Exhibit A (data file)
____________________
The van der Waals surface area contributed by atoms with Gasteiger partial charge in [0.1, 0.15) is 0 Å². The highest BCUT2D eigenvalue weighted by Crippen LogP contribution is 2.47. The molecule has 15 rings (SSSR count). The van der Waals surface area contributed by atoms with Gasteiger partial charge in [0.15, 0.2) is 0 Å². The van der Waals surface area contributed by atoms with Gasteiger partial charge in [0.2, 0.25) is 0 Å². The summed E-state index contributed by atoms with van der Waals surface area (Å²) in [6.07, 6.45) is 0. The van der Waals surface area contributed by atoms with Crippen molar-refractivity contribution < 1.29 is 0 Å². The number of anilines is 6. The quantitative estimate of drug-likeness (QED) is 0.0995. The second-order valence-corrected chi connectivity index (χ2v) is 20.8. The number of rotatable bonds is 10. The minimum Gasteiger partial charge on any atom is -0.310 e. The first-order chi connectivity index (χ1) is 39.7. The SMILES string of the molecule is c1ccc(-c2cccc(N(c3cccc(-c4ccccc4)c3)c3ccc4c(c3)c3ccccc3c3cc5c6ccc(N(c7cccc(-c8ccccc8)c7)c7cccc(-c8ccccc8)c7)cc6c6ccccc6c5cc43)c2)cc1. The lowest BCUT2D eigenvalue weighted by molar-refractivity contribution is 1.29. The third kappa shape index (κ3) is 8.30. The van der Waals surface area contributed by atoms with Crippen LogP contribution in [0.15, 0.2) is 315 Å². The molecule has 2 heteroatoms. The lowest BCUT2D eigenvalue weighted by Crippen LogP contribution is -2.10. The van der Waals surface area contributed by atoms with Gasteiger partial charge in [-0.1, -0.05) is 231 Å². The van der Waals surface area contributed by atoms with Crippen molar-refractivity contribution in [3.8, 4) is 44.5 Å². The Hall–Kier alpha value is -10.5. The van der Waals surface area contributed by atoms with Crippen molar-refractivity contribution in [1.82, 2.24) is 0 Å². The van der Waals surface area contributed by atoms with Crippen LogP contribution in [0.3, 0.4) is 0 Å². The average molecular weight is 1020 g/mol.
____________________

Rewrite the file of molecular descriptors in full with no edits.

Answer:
The van der Waals surface area contributed by atoms with Gasteiger partial charge in [0.1, 0.15) is 0 Å². The highest BCUT2D eigenvalue weighted by Crippen LogP contribution is 2.47. The molecule has 15 rings (SSSR count). The van der Waals surface area contributed by atoms with Gasteiger partial charge in [0.15, 0.2) is 0 Å². The van der Waals surface area contributed by atoms with Gasteiger partial charge in [0.2, 0.25) is 0 Å². The summed E-state index contributed by atoms with van der Waals surface area (Å²) in [6.07, 6.45) is 0. The van der Waals surface area contributed by atoms with Crippen molar-refractivity contribution < 1.29 is 0 Å². The number of anilines is 6. The quantitative estimate of drug-likeness (QED) is 0.0995. The second-order valence-corrected chi connectivity index (χ2v) is 20.8. The number of rotatable bonds is 10. The minimum Gasteiger partial charge on any atom is -0.310 e. The first-order chi connectivity index (χ1) is 39.7. The SMILES string of the molecule is c1ccc(-c2cccc(N(c3cccc(-c4ccccc4)c3)c3ccc4c(c3)c3ccccc3c3cc5c6ccc(N(c7cccc(-c8ccccc8)c7)c7cccc(-c8ccccc8)c7)cc6c6ccccc6c5cc43)c2)cc1. The lowest BCUT2D eigenvalue weighted by molar-refractivity contribution is 1.29. The third kappa shape index (κ3) is 8.30. The van der Waals surface area contributed by atoms with Crippen LogP contribution in [0.15, 0.2) is 315 Å². The molecule has 2 heteroatoms. The lowest BCUT2D eigenvalue weighted by Crippen LogP contribution is -2.10. The van der Waals surface area contributed by atoms with Gasteiger partial charge in [-0.1, -0.05) is 231 Å². The van der Waals surface area contributed by atoms with Crippen molar-refractivity contribution in [3.8, 4) is 44.5 Å². The Hall–Kier alpha value is -10.5. The van der Waals surface area contributed by atoms with Crippen molar-refractivity contribution in [1.82, 2.24) is 0 Å². The van der Waals surface area contributed by atoms with Crippen LogP contribution in [0.3, 0.4) is 0 Å². The average molecular weight is 1020 g/mol.